I didn’t plan on writing about the horror that struck Beirut and Paris, just a day apart, over a week ago. To be honest, I’m not entirely sure why.
I guess a part of me didn’t think it was a time for heavy-handed words. Humanity was once again bleeding from wounds caused by senseless violence against itself. Infected and swollen from thousands of years of agitation, we had once again ripped off the scab.
I wanted to people sit in that wound. I wanted us to feel the pain and the sadness that my brothers and sisters across the world were drowning in.
A part of me wanted a moment to breathe. We humans, when overwhelmed with powerful emotions, are vulnerable to overreacting. I didn’t want to be swept away by the tsunami of aggression, hatred, bigotry, Islamophobia, and calls for vengeance that flooded my news-feed.
Another part of me felt a bit hypocritical writing about Beirut and France while I, like most of us, had largely ignored the other 287 terrorist attacks that have taken place thus far in 2015.
Even the tragedy in Beirut was barely whispered about, until the Lebanese community finally came together and made themselves heard.
There was also the part of me who witnessed so many of you fighting the good fight; rational minds not being overwhelmed by fear; pure hearts preaching love instead of hate; devote warriors of peace refusing to be goaded into a trap and ambushed by the desperate plotting of Ares.
In short, I felt that you didn’t need my words to echo your own, and I still don’t believe you do.
But I recently come across a story that Livy included in his “History of Rome” that really struck home with me. Although it seemingly has nothing to do with Beirut and Paris, I think under the surface the two events are directly related.
Gaius Mucius Scaevola was a Roman warrior who was captured during a war with the Etruscans. Mucius was brought before the Etruscan king who showed him a raging fire. Mucius was told that unless he betrayed his fellow Romans, he would be thrown into the flames.
The king was using the heat of the fire to strike fear into Mucius, and attempting to use that fear to break him.
Mucius announced that he was a citizen of Rome, and that he would rather die than be a slave to fear. Livy explains that after his declaration, Mucius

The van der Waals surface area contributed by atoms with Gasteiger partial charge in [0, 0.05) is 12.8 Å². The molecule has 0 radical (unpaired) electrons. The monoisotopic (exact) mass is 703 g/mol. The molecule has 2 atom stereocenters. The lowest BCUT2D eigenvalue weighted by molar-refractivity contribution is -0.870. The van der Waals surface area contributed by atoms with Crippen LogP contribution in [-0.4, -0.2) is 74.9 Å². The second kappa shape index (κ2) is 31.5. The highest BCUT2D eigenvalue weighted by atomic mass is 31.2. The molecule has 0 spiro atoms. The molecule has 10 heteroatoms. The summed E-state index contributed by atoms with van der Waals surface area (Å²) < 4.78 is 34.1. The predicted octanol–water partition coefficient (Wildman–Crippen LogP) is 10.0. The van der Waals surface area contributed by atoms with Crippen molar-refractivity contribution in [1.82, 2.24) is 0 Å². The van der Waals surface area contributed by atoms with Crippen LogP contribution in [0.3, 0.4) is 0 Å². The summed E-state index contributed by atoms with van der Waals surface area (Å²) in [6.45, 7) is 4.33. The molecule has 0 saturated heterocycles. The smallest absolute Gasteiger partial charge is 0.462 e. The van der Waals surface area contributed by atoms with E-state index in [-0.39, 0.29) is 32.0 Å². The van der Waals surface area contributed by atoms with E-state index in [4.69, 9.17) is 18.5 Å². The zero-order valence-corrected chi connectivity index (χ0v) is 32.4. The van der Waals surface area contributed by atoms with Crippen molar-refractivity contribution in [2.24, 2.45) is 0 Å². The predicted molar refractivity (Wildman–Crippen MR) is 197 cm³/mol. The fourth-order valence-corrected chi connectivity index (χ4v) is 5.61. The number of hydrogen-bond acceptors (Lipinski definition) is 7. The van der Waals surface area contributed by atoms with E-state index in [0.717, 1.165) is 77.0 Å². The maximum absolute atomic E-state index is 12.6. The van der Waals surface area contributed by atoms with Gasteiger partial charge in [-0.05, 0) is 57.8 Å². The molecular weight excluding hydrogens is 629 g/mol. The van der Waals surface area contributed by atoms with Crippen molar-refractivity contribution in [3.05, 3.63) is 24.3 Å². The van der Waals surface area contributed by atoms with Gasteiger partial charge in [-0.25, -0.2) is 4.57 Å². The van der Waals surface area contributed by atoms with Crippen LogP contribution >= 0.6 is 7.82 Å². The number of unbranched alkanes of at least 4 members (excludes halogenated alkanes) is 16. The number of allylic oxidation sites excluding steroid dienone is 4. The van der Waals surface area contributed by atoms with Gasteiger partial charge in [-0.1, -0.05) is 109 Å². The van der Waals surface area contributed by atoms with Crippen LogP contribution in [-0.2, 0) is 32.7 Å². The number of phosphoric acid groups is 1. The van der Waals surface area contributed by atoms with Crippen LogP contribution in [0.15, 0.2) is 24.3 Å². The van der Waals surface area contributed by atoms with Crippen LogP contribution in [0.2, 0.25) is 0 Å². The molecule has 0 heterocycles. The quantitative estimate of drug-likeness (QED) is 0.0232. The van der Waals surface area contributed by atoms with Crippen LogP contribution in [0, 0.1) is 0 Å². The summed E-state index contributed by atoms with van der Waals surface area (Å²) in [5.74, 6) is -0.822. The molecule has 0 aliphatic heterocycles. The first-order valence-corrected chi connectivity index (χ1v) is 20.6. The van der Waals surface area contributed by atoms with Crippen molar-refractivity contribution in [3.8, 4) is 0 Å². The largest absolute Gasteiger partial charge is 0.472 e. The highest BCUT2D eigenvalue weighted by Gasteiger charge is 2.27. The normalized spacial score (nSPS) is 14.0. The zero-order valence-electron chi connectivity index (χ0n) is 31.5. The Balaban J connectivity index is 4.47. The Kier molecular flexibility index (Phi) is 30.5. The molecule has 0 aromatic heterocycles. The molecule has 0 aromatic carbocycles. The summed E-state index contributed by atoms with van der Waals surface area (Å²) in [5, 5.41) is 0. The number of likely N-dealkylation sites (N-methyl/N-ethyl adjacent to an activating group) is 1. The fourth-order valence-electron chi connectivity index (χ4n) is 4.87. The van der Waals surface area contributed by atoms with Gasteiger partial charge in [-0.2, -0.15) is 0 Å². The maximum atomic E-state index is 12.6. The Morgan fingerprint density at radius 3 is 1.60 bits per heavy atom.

thrust his hand into the fire that was kindled for the sacrifice. When he allowed his hand to burn as if his spirit were unconscious of sensation, the king was almost beside himself with wonder.” – Livy, History of Rome.
Staring into the eyes of the king, Mucius demonstrated that he would always have the power of choice. Outnumbered and helpless, he choose to put his own flesh to the flame rather give into the fear the king was trying to use to control him.
He did not scream. He did not flinch. The pain was welcomed. It was a demonstration that Mucius, though in a dire situation, never gave away his personal power and freedom.
The king feared Mucius’ bravery might be a representation of the Roman people as a whole. He released the man and immediately sought a peace with Rome.
He knew that if the spirit of a people cannot be broken, then the people themselves cannot be broken.
We, as a collective people, are in the same situation that Gaius Mucius Scaevola found himself in.
Paris and Beirut were our captures. ISIS, sensationalized media, and governments with very specific agendas play the role of the Etruscan king. Muslims and refugees are our fellow Romans; our brothers and our sisters.
Here we stand in front of the king’s black flames of hatred of ignorance. Forces of evil watch eagerly to see if the heat of those dark embers will scare us. They watch to see if their tactics of fear will make us turn our backs on our family in the middle east. They need, and want, us to betray our fellow humans.
For their power comes only from our weakness; they cannot break us from the outside, so they pray that we will cave in.
The power of choice is ours. I look around me and I see the strength in all of you.
Stand before that fire of darkness. Look defiantly into the eyes of the love’s enemies and keep your steady hand in the flames of their hatred.
Choose to be a champion of love and acceptance, rather than a slave to hatred and fear.
If one man changed the mind of a king and altered the history of Rome, imagine what humanity can do if we stand together, as one, against prejudice, fear, and hatred.
Be good to each other,